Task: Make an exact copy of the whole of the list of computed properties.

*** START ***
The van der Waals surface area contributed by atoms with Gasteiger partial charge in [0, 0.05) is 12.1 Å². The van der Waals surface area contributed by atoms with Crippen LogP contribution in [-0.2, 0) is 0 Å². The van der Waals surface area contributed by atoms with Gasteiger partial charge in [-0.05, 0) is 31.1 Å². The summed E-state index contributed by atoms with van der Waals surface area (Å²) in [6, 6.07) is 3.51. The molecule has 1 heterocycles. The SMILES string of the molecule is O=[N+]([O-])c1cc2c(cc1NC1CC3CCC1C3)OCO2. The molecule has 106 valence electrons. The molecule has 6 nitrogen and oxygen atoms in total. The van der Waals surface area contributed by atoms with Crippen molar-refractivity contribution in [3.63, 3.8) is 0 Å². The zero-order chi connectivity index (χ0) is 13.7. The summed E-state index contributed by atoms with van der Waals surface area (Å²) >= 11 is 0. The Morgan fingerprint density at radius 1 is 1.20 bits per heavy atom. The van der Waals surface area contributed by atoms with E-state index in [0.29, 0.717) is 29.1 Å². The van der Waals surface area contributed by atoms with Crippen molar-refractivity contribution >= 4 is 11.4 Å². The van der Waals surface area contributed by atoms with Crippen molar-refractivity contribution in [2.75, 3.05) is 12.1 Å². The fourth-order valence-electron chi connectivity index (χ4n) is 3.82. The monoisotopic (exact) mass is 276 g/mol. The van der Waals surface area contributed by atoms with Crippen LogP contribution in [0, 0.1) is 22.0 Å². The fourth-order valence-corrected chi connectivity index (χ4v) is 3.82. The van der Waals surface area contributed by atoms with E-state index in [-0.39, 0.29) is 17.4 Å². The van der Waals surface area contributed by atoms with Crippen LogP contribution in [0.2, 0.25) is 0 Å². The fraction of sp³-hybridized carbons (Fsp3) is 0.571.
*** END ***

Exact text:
The van der Waals surface area contributed by atoms with Gasteiger partial charge in [0, 0.05) is 12.1 Å². The van der Waals surface area contributed by atoms with Crippen LogP contribution in [-0.2, 0) is 0 Å². The van der Waals surface area contributed by atoms with Gasteiger partial charge in [-0.05, 0) is 31.1 Å². The summed E-state index contributed by atoms with van der Waals surface area (Å²) in [6, 6.07) is 3.51. The molecule has 1 heterocycles. The SMILES string of the molecule is O=[N+]([O-])c1cc2c(cc1NC1CC3CCC1C3)OCO2. The molecule has 106 valence electrons. The molecule has 6 nitrogen and oxygen atoms in total. The van der Waals surface area contributed by atoms with Crippen molar-refractivity contribution in [3.63, 3.8) is 0 Å². The zero-order chi connectivity index (χ0) is 13.7. The summed E-state index contributed by atoms with van der Waals surface area (Å²) >= 11 is 0. The Morgan fingerprint density at radius 1 is 1.20 bits per heavy atom. The van der Waals surface area contributed by atoms with E-state index in [0.29, 0.717) is 29.1 Å². The van der Waals surface area contributed by atoms with Crippen molar-refractivity contribution >= 4 is 11.4 Å². The van der Waals surface area contributed by atoms with Crippen molar-refractivity contribution in [2.75, 3.05) is 12.1 Å². The fourth-order valence-electron chi connectivity index (χ4n) is 3.82. The monoisotopic (exact) mass is 276 g/mol. The van der Waals surface area contributed by atoms with Crippen LogP contribution in [0, 0.1) is 22.0 Å². The fourth-order valence-corrected chi connectivity index (χ4v) is 3.82. The van der Waals surface area contributed by atoms with E-state index in [-0.39, 0.29) is 17.4 Å². The van der Waals surface area contributed by atoms with Crippen LogP contribution in [0.2, 0.25) is 0 Å². The fraction of sp³-hybridized carbons (Fsp3) is 0.571.